*NURSING > EXAM > NRNP 6566 / NRNP6566 Advanced Care of Adults in Acute Settings I Week 3 Knowledge Check | Questions  (All)

NRNP 6566 / NRNP6566 Advanced Care of Adults in Acute Settings I Week 3 Knowledge Check | Questions and Verified Answers | Latest 2020 / 2021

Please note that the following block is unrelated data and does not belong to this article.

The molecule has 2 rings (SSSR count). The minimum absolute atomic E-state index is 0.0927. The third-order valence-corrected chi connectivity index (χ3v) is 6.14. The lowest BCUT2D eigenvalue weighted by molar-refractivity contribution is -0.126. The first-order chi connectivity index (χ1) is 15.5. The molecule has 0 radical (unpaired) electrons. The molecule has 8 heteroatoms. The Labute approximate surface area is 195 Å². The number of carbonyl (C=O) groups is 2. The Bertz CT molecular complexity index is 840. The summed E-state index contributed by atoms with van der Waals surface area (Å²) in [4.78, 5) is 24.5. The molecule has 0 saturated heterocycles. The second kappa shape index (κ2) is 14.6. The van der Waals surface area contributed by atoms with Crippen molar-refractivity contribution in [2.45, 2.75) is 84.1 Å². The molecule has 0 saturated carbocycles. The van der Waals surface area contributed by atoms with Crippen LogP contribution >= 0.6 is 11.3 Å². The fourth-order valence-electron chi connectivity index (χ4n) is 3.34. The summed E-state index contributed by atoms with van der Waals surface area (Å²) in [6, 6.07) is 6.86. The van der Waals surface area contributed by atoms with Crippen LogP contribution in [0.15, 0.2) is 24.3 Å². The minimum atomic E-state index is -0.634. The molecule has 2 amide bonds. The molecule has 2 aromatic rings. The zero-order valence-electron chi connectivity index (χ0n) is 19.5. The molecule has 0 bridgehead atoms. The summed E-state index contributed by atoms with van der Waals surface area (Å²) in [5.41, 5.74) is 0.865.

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NRNP 6566 / NRNP6566 Advanced Care of Adults in Acute Settings I Week 3 Knowledge Check | Questions and Verified Answers | Latest 2020 / 2021 • Question 1 A 62-year-old male develops acute... atrial tachycardia with a heart rate of 155. BP has been stable at 122/ 86. He is alert and oriented with adequate urine output. What medication would be utilized to treat the heart rate? Correct Answer: Beta blockers, such as Inderal or esmolol, would block conduction of atrial impulses through the AV node. Non-dihydropyridine calcium channel blockers, such as diltiazem or verapamil, would also be appropriate choices. • Question 2 Mrs. Franklin is a 68-year-old woman with long-standing, persistent AF being managed with rhythm control on dofetilide. She also has type 2 diabetes mellitus (T2DM), hypertension, and a myocardial infarction 3 years ago. She also takes an 81 mg aspirin every day. Based on her CHADS2 score and HAS-BLED score, would you recommend starting her on anticoagulation? What data would help you explain why this is important preventative step for the patient? Correct Answer: The decision regarding use of oral anticoagulation should always involve careful consideration of the risks and benefits, and the patient should be involved in that decision. It is suggested to calculate both a patient’s risk of stroke and risk of bleeding and use these data to communicate your reasons for suggesting your recommended therapy. Consider using a HAS-BLED score as a tool to potentially guide the decision to start anticoagulation in patients with atrial fibrillation. Compare the risk for major bleeding (HAS-BLED) to the risk for thromboembolic events (CHADS2 or CHA2DS2-VAS) to determine the benefit of anticoagulation. For example: The patient, having paroxysmal AF with your current risk factors for stroke puts you at a 6.7% risk of stroke per year. At this risk, you would benefit from oral anticoagulation (warfarin, dabigatran, rivaroxaban), which would reduce your risk of stroke by approximately 66% or decrease your risk from 6.7% to approximately 2.2% per year. Your risk of major bleeding (intracranial hemorrhage, hospitalization for bleeding, drop in hemoglobin by 2 g/dL, or requiring a blood transfusion) while on oral anticoagulation is 5.8%, which is lower than your risk of stroke without treatment. We generally recommend oral anticoagulation when an individual’s risk of stroke exceeds the risk of bleeding. • Question 3 [Show More]

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